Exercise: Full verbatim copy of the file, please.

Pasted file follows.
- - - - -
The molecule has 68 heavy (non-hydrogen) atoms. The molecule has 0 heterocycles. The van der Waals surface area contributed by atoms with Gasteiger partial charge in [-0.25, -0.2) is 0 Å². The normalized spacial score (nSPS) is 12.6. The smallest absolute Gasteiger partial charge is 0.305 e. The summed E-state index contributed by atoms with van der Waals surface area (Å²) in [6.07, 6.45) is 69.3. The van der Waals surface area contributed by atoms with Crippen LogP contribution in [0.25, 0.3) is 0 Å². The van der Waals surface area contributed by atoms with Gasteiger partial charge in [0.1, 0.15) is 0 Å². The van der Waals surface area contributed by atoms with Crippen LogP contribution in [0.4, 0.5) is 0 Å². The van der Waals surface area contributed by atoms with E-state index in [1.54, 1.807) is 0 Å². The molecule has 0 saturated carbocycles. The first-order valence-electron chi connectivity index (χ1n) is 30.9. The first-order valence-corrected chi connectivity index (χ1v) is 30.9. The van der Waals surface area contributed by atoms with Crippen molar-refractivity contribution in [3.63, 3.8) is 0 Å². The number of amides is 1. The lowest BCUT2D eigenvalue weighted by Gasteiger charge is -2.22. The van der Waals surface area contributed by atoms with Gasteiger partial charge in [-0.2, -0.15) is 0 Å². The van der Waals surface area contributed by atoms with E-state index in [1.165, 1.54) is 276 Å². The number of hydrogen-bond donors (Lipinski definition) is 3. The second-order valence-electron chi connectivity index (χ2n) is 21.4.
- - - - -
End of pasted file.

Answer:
The molecule has 68 heavy (non-hydrogen) atoms. The molecule has 0 heterocycles. The van der Waals surface area contributed by atoms with Gasteiger partial charge in [-0.25, -0.2) is 0 Å². The normalized spacial score (nSPS) is 12.6. The smallest absolute Gasteiger partial charge is 0.305 e. The summed E-state index contributed by atoms with van der Waals surface area (Å²) in [6.07, 6.45) is 69.3. The van der Waals surface area contributed by atoms with Crippen LogP contribution in [0.25, 0.3) is 0 Å². The van der Waals surface area contributed by atoms with Gasteiger partial charge in [0.1, 0.15) is 0 Å². The van der Waals surface area contributed by atoms with Crippen LogP contribution in [0.4, 0.5) is 0 Å². The van der Waals surface area contributed by atoms with E-state index in [1.54, 1.807) is 0 Å². The molecule has 0 saturated carbocycles. The first-order valence-electron chi connectivity index (χ1n) is 30.9. The first-order valence-corrected chi connectivity index (χ1v) is 30.9. The van der Waals surface area contributed by atoms with Crippen molar-refractivity contribution in [3.63, 3.8) is 0 Å². The number of amides is 1. The lowest BCUT2D eigenvalue weighted by Gasteiger charge is -2.22. The van der Waals surface area contributed by atoms with Gasteiger partial charge in [-0.2, -0.15) is 0 Å². The van der Waals surface area contributed by atoms with E-state index in [1.165, 1.54) is 276 Å². The number of hydrogen-bond donors (Lipinski definition) is 3. The second-order valence-electron chi connectivity index (χ2n) is 21.4.